How Hate Speech & Video Games Created the Alt-Right

In 2005, Steve Bannon got Goldman Sachs to invest $60 million in a World of Warcraft Chinese gold farming company. 1 Bannon eventually took control of the gold farming company, Internet Gaming Entertainment. Even though IGE flopped, Bannon said that these gamers were the pre-cursor to the alt-right. “These guys, these rootless white males, had monster power… It was the pre-Reddit.”

In our previous two essays, we’ve looked at how video game communities develop hate speech as an intimidation tool and how online communities normalize hate speech so that it’s “no big deal”. This week, we’re looking at how those two ideas, when combined, created the Alt-Right.

Using Our Channels

For those who aren’t familiar with Reddit, the site is composed of several communities called “subreddits”. If you want to know about the newest changes in League of Legends, you can go to reddit.com/r/LeagueofLegends. If you want recommendations for video games, you can go to /r/GamingSugestions. Since you need to create a username to post on Reddit, people tend to be more polite than on 4chan, and each board has several moderators, so they are more heavily policed. Still, that doesn’t make the website, as a whole, a safe place for oppressed people.

Because Reddit has so many forums, it has often become a breeding ground for hate speech. The problem became so bad that, in 2015, Reddit hired Ellen Pao as interim-CEO, a woman known for a famous gender discrimination case against a former employer. Reddit hoped that Pao could bring more gender diversity to the site.2 Shortly after she started, Pao banned five popular subreddits dedicated to hate speech, such as the fat-shaming board /r/FatPeopleHate, the anti-trans board /r/TransF*gs, and the incredibly racist /r/ShitN******Say.3 As a response, hate-filled fans of those boards filled Reddit with hundreds of posts calling Pao a Nazi.4 Shortly after that, Pao resigned.

What eventually happened at Reddit was that the hate-mongers learned how to follow the “letter of the law” by not actively spreading hate speech on Reddit. Instead, they gathered under the politically charged subreddit dedicated to the then-unlikely presidential campaign of Donald J. Trump, /r/The_Donald. While there, they learned how to embed their hate into the same fears being spread by hardcore conservatives: fear of censorship, losing a “white culture”, and “feminazis”.5 But even users of /r/The_Donald still have to abide by the rules of Reddit. In order to discuss things that would break the rules, users of /r/The_Donald gathered under a common server in the popular voice chat app Discord.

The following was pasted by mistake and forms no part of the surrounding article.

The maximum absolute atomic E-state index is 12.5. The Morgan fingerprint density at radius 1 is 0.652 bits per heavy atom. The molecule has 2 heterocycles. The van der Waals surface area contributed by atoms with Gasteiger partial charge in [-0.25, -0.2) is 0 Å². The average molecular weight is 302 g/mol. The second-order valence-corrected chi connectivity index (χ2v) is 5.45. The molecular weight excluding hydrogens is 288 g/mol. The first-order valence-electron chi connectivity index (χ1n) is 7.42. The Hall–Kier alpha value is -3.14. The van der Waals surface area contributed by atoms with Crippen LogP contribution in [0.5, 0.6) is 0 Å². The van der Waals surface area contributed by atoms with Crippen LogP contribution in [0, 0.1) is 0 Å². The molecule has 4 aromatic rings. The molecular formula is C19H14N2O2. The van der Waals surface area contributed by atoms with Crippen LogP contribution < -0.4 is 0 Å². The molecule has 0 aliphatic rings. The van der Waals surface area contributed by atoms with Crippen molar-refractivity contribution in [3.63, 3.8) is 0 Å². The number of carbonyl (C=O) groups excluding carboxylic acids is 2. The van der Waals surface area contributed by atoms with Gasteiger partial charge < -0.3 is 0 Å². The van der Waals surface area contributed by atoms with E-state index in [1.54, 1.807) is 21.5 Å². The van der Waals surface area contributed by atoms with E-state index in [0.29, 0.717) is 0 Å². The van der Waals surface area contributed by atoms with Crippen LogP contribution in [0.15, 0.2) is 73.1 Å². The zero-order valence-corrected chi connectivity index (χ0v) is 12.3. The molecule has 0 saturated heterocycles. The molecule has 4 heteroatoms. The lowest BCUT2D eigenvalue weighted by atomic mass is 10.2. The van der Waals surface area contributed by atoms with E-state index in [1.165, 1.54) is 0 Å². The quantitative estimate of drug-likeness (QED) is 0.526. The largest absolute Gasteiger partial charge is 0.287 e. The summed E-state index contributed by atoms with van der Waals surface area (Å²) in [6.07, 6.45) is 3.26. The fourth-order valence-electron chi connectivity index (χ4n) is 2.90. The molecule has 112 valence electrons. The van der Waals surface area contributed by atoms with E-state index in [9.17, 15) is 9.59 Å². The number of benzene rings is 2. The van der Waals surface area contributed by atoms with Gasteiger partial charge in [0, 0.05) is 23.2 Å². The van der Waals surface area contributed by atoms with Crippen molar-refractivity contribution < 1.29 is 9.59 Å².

Voice chat applications, such as TeamSpeak or Ventrilo, allow gamers to talk with one another while playing a game. So if three or four friends are playing Counter-Strike, they can talk to each other without having to hear everyone else on the same team. One of the more popular voic chat applications, Discord, doesn’t require additional software; users can run the chat rooms in a web browser. Because of this ease of use, it became the defacto method for hate groups to “privately” communicate.

Just like Steve Bannon foresaw, it’s easy to manipulate the fears of large swaths of white males. Even though video games are played by people of all skin colors, genders, sexualities, and cultural backgrounds, the stereotype that keeps getting perpetuated by the mainstream media is that video game players are pasty, sexless boys with a case of arrested development. It makes sense, then, that theAlt-Right would meet in a video game chat client.

Ethics as Harassment

As we’ve already alluded, hate speech starts out as intimidation. Then it becomes a part of the collective language. Once the ideas embedded in that hate speech becomes accepted by the community, then the language no longer serves its purpose; in order to recruit more people to their side, hate groups need coded language and “dog whistles” so that they don’t scare off the mainstream. In the world of video games, nothing embodies that more than GamerGate.

Depending on who you ask, “GamerGate” refers to a movement to promote ethics in journalism or to harass females online. The details are easily available online, but the hashtag #GamerGate started at the same time as two incidents: 1) a media critic created a KickStarter campaign for feminist tropes in games,6 and 2) an upset boy blogged about how his ex-girlfriend, an indie game developer, slept with a journalist who positively reviewed her game.7 These women (along with others) became the target of anonymous death threats and the public broadcasting of their home addresses, aka “doxing”. At this point, it doesn’t really matter whether you believe GamerGate was about ethics or misogyny: the movement was used by a lot of people to threaten and intimidate women.

How Language Reinforces the Norm

Originally, this article came out after popular YouTube star Felix Kjellberg used the “n-word” and made a half-hearted apology. Many people returned with the argument that this is just how gamers talk, that hate speech is embedded in our culture and that doesn’t mean that we’re racist, just that we use racist language. It’s the same argument we looked at two weeks ago, that hate speech is simply used as intimidation.